Post by Monica Gaylor.
It is amazing to me how quickly a new reality can become the preferred reality. For example, in Japan I realized how wonderful taking a most awesome system of public transportation could be. It was clean, safe, convenient, reliable, less expensive, and just plain easier and less stressful than driving. Plus I got to walk as part of my daily activity. No planning of the walking was necessary. It was seamlessly incorporated into the day.
If you follow my blog and you recall, I recently wrote about the “snowball” and how it came through town and took all of my stuff. Well, most of my stuff. I wanted to get rid of a few things, but ended up getting rid of almost everything (we’re talking large furniture here). I decided to live with the “nothingness” for a while – (1) because it was nice and refreshing, and (2) I didn’t know what I wanted to replace it with. I’d had my old stuff for the better part of my adult years. I needed to think hard about what I wanted my new style to be…
After effects of the “snowball experience” have included a “holy tear” – as my mother would say – of sorts. I went through my small house and purged like a mad woman. Most likely this is due to the fact that I no longer had places to put stuff and when it’s out and you have to actually look at it – one begins to ask themselves, “Why do I still have that?” I had no good answer and so the things went to Goodwill.
I did try to re-decorate the place, but it has not gone well. After some futile shopping experiences: hauling furniture upstairs, back down stairs, and then back into the stores – not once, but 3 times – I have come to the conclusion that less is now my preferred reality. I really liked everything I bought and eventually returned; I just couldn’t live with it in my house. It was too big and messed up my house’s new found feng shui, my “nothingness”, and my simplicity.”
The experience of going from a middle-of-the-road minimalist to a more extreme-minimalist (I use the term loosely, as I don’t think that I am) and a recent trip to Target got me thinking of all the times (some are new and some are as old as 30 years) when less has become the preferred case:
Less: On Life Philosophies
Less debt, more responsibility. After paying off accumulated-debt several times: college, world travel, etc., over the years I have developed a much more responsible and holistic approach toward my money. My “mini-money manifesto” is very easy to remember. Live within my means. Have no unsecured debt and as little secured debt as possible. Have several contingency options available for any number of emergencies that may arise. Save, save, save. This was difficult early on when one feels like they are denying themselves at every turn. But, later it pays off big time in knowing that you can handle any emergency that should arise and having established more healthy relationships in regards to spending money, planning ones future, and instant gratification-resistance skills.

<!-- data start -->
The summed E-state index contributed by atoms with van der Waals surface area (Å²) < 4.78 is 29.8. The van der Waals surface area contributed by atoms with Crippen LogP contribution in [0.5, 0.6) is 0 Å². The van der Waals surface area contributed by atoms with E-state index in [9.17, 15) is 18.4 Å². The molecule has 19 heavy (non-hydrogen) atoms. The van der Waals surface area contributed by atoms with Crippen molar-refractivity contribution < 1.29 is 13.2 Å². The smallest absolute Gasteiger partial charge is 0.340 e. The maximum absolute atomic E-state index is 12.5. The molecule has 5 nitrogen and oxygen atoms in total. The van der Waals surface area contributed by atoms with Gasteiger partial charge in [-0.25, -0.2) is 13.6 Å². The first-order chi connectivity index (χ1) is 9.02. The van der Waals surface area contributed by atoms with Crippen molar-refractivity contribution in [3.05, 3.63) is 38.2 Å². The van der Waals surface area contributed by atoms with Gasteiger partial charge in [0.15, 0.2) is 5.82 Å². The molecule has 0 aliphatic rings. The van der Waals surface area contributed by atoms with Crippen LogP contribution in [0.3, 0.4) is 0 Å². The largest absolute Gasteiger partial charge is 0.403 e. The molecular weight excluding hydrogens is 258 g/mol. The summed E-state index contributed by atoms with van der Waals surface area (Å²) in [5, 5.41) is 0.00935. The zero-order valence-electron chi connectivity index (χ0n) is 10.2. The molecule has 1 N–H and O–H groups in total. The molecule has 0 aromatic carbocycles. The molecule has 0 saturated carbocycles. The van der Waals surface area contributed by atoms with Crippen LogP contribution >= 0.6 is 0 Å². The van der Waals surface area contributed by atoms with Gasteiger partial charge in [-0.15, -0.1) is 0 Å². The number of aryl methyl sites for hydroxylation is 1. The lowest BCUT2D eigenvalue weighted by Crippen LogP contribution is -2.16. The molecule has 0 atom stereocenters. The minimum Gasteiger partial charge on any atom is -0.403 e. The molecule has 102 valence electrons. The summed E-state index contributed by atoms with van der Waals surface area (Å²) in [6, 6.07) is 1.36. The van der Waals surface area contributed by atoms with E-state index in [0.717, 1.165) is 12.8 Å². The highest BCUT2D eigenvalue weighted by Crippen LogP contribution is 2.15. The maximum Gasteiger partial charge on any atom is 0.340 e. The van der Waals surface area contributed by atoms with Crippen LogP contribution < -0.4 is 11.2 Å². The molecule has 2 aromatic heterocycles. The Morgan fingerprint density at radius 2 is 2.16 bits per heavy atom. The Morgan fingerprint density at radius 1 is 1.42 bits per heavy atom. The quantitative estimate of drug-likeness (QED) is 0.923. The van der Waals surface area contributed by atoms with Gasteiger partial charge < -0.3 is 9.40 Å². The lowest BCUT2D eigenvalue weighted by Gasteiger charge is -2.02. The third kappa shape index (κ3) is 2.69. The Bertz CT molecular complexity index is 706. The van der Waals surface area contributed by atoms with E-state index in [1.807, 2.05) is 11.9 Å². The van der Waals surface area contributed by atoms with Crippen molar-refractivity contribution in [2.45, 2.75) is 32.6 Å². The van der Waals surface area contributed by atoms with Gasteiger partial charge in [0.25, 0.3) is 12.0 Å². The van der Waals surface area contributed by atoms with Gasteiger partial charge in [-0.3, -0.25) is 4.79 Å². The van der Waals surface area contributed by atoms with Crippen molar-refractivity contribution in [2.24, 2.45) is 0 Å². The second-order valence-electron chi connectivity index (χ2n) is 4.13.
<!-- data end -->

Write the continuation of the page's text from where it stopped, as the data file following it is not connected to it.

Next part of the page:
Less expensive, but still good quality. I know that some minimalists are of the variety that figure since they buy less, when they buy they buy the best. And, I am fine with that. But, I am of the mindset that – I want to put my hard earned money in the bank. So, I buy the least expensive item with a quality that I like or can simply live with. In some cases I buy the cheapest store brand, in others cases I am brand loyal to a mid-range price point, and in still other cases I go for something a little pricey (this is very rare). For example, I buy Suave hair spray and lotion because I can’t tell the difference between them and the other brands, but I buy a higher quality shampoo and conditioner or I get an itchy scalp. I buy the cheapest mustard I can find, usually a store brand, but I am brand loyal to my mayo and buy in the mid-range price point. I actually prefer cheap candy, but I am a snob about chips and salsa. I go for the locally made chips and organic salsa, which I then bring home and doctor-up. Last time a bought a car it was in the mid-range price point, but the next one will be on the cheap end. I would really just like to be done with the whole driving thing.
Self-reliance. DIYer mostly, White Glove-r (ish) occasionally. I am almost always a DIYer. With the advent of the internet, I have been able to put this into action much more than in pre-internet times. I can now do some minimal electrical and plumbing jobs around the house. It is nice not to be completely in the dark about such matters. I also prefer to hunt down the cheapest option, like furniture, and then hack it into what I need. My whole “less” mindset actually goes all the way to what is better for the Earth. What creates less waste? Should I remodel the kitchen in order to keep up with the Joneses or should I just paint the cabinets? Why, paint the cabinets of course. I would rather buy something at Goodwill and come home and paint / fix it into something beautiful. First, I like doing things like that, probably because it exercises my self-reliance skills. Secondly, I am an artist and have the skill set and supplies on hand. And last, I do not like cookie cutter anything. However, I take my car to the dealer to have the oil changed, as I would never consider doing it myself. Cars have become too complex and I don’t have a garage / carport. They also wash it for me…
Less: On Everyday Issues and Stuff
Less friends, more real friendships. Although this happened around the high school / college years. One could also call this less drama, more sincerity. Today I would add to this less – or in my case, none – social media. I have email, a blog, and an Etsy shop. That is enough for me at this point in time. I see on the internet that a lot of people are trying to scale back the “social media monster” as posts abound on the results of their efforts.